Fly Fishing Western Wyoming fly fishing guide outfitter coach videos

Streamer Fishing Suggestions

Streamer Fishing Suggestions

For Salt Greys: Use a floating line with a 9′ custom-made Fluorocarbon leader. Or, use a 10′ Fast-Sink tip with a 4′ custom- made Fluorocarbon leader.

Option 1: Use 1 fly on 15 lb. test.  For the Zoo Cougar or Dayle1 s Devil, tie the fly on with a non-slip loop knot and put a size 2 BB just in front of the knot.

Option 2: Tie on a JJ Special or other weighted streamer on the 20 lb. end of your leader and add a Zoo or Devil 2 feet back on 15 lb. test. Tie the 15 lb. test to the hook bend of the top fly.

Option 3: Use a double surgeon’s knot to connect your 15 and 20 lb. test. Leave a long – (1 foot) tag end to your 20 lb. test. Tie a heavier fly like aJJ or Double Bait. Fish to the 15 lb. bottom section and a Zoo or Devil to the top section.


Floating: On the Snake and South Fork, you might use a 28′ or Full Sink line.

Option 1: Throw to the bank. Slap the fly as close as you can to structures and retrieve in quick strips – watch for the following fish. Experiment as to what retrieve they want.

Option 2: Throw to the bank and let the fly work downstream with the boat. Impart small twitches to the fly as it runs parallel with the bank,

Option 3: When flows get really low in October, drift the banks and throw to the middle of the channel where there is a structure (big rocks). Let the line sink as it travels parallel to the boat. When it reaches the bottom, begin retrieving in strips with pauses. Sometimes the fish will take it almost dead drift, other times they want it stripped as fast as you can

Upstream Wading: Generally, when wading upstream you can get more depth with your fly than you can wade downstream. You can throw your line up and across and let it sink before retrieving. The problem is that for water directly upstream your position, you must retrieve almost directly downstream and your line lands on the fish’s position. I like upstream wading if most of the deeper holding water is on the opposite side, or I can continually cross the stream so that it is. As a right-handed caster, it is considerably easier to wade the left bank and cast to the right bank.

Downstream Wading: Overall, a better situation!  I find that keeping the fly at right angles to the current seems to work best. By doing this you will place line and at right angles, from your fly and the retrieve will be at right angles to the current. Continually mend downstream, moving your rod farther away from where you initially landed your fly. By doing this you can run your fly all the way back to your bank keeping the fly at right angles to the current. You can also cast upstream and to the opposite bank and then mend down to keep your fly going parallel to the bank.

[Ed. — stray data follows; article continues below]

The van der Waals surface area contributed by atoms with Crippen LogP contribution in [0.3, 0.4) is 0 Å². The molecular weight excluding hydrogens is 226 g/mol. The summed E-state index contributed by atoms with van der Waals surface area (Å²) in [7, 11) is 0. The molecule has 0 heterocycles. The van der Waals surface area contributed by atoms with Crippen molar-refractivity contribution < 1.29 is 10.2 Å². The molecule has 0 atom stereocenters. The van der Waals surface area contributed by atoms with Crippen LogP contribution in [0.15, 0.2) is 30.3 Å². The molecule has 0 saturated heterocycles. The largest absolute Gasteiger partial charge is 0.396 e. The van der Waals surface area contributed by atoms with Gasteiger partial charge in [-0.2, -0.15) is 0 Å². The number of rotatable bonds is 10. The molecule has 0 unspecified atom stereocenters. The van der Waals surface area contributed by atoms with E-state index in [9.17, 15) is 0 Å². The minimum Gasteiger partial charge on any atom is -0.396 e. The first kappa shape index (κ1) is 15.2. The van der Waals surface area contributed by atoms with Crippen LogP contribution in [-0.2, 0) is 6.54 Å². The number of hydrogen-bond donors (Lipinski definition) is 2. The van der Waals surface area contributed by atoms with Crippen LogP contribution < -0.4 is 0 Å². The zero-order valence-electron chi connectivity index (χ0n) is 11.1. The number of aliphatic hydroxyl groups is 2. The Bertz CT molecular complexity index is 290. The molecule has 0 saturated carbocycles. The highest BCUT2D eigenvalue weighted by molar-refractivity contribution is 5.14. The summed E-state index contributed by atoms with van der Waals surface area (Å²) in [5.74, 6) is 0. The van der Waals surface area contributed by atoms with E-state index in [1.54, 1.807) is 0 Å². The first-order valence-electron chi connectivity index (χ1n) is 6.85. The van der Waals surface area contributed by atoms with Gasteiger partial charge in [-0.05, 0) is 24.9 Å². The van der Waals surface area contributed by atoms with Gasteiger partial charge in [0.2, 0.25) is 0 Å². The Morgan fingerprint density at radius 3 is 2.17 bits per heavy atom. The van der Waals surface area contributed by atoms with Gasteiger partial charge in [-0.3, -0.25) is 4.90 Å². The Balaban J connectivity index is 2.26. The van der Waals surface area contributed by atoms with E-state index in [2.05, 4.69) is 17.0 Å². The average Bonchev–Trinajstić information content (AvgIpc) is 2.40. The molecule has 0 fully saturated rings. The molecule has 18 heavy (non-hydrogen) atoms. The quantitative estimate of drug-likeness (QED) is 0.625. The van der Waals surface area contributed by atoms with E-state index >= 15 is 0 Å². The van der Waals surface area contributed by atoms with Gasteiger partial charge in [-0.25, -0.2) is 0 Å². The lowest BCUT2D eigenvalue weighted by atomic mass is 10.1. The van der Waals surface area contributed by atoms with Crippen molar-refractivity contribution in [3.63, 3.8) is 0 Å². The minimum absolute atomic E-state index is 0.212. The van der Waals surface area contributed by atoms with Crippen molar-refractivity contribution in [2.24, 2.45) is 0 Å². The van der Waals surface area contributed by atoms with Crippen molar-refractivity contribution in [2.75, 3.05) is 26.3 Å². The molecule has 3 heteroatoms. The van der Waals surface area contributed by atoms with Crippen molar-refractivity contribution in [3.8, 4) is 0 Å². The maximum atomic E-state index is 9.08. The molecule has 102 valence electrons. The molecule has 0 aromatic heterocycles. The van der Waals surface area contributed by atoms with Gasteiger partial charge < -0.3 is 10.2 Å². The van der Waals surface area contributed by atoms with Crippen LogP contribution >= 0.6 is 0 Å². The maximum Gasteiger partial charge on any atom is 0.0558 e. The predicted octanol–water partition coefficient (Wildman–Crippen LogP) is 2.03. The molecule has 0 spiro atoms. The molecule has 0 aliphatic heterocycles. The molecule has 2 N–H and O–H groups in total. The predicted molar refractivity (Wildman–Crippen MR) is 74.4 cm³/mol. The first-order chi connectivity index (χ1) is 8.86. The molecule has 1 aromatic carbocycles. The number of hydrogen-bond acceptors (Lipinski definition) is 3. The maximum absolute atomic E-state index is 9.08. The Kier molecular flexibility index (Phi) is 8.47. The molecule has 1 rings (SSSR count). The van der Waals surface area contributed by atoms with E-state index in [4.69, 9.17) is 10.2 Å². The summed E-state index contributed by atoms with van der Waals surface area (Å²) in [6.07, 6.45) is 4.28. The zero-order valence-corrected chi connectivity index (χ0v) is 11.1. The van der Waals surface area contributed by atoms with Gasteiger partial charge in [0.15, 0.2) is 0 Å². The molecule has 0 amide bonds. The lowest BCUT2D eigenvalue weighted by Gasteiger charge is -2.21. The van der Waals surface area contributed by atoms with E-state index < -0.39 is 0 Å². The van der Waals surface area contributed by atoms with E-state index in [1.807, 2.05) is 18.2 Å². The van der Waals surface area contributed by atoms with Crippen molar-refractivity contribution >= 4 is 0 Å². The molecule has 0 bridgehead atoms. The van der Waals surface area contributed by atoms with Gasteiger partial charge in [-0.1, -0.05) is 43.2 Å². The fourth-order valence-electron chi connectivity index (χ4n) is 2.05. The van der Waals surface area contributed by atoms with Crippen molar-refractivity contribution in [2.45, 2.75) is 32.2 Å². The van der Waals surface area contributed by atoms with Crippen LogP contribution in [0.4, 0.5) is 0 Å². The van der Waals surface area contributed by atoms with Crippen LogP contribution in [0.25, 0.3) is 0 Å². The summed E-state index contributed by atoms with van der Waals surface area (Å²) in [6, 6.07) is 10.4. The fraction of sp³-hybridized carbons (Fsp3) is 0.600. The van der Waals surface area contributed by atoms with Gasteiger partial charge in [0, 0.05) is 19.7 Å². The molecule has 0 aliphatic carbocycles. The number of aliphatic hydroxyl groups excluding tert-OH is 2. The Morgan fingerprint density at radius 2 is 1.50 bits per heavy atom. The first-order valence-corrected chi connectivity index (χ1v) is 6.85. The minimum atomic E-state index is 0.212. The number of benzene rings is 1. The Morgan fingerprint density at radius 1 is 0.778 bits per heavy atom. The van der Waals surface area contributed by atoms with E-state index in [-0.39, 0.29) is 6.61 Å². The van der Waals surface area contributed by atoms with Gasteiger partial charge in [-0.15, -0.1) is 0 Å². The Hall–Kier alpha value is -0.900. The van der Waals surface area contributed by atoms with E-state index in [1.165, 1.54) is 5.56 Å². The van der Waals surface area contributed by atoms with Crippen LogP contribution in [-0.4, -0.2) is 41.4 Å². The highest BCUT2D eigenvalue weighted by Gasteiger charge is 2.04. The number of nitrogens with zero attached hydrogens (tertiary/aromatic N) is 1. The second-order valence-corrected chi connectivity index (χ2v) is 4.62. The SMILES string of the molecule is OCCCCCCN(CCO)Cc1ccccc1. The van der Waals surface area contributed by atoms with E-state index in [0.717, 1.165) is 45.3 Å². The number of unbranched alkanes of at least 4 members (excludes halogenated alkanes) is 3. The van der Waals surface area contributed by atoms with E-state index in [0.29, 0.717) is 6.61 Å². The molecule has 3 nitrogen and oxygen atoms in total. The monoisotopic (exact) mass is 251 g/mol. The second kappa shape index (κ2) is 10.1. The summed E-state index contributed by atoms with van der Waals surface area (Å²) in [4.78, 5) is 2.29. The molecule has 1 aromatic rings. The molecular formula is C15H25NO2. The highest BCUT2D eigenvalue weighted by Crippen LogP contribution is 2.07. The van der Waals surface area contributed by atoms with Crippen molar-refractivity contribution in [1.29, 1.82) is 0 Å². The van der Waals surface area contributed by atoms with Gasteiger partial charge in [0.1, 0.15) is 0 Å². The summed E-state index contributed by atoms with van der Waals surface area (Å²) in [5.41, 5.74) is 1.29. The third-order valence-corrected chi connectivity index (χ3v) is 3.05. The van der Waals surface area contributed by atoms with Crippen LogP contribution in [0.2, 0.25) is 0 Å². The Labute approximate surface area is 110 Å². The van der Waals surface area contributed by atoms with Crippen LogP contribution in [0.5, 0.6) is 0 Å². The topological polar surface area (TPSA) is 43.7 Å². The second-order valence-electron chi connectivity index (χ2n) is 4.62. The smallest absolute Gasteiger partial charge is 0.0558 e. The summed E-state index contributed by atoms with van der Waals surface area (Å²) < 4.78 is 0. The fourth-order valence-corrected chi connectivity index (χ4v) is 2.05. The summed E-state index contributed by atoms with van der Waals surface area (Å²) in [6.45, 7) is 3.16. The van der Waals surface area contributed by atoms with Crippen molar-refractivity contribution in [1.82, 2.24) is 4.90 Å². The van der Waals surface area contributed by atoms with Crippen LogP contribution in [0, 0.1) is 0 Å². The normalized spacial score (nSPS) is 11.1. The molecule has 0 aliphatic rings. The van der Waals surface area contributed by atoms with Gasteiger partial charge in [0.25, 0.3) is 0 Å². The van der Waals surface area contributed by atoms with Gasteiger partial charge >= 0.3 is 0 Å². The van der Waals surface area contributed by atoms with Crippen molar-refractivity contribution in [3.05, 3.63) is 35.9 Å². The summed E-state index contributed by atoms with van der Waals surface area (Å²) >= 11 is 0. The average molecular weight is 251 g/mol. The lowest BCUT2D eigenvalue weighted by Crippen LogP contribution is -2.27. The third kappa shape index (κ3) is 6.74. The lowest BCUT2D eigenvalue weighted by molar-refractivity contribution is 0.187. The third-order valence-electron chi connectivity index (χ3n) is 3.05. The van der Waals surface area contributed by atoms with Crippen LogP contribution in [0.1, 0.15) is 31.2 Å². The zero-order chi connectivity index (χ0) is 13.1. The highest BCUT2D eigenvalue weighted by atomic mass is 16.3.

• Use as little back cast as
  • “Shoot” line – this is especially important with a shooting head or sink-tip line.
  • Learn the Belgian cast. This back-cast is side-armed and the forward cast goes from that position to an overhand forward cast. You don’t stop at the back-cast but continue forward immediately. This method reduces the “clunk” you get as the heavy fly and line hits the end of the back-cast which in turn creates a “rebound” effect which collapses the back-cast and kills the load in the rod prior to the forward
  • Learn sophisticated roll casts for pick-up and delivery of heavy flies and sinking lines. (This cast is also extremely helpful when casting with a wind blowing toward your casting) If you need help, call me for a casting lesson. If you already cast a normal line reasonably well, you will learn the basics of these casts in an hour.
  • When floating, you should be doing only a pickup, 1 back-cast, and then boom – shoot it. If you have questions or comments, give me a call!

Zoo Cougar– Designed in the Midwest to mimic the sculpins found in almost all trout waters. This fly has been very effective on all of our local rivers. It doesn’t fish deep, so you may want to add weight to your leader or use a sink-tip line. The Zoo takes a lot of fish when it is sitting still, only fluttering in the current.  Because of its light color, you can see it –  which allows you to track it visually.

LL Special- Designed by Jim Johnson of Jackson Hole, this fly has been a great fly when floating IN local rivers. I tie it with a lot of weight so it really gets down. Fishing it with a pulsing action gives the yellow rubber legs a lot of action.  The profile is also that of a sculpin. I use it a lot in front of a Zoo to get the Zoo down. Fish hit either fly.

Dayle’s Devil- Basically, a take-off on a Dahlberg Diver.  This is a very realist adult sculpin imitation as to profile and color. Like the Zoo, you won’t believe how much action this fly has.  Also like the Zoo, it needs weight to get down.  This is my best fly on rocky stretches of the local rivers – where lots of sculpins live.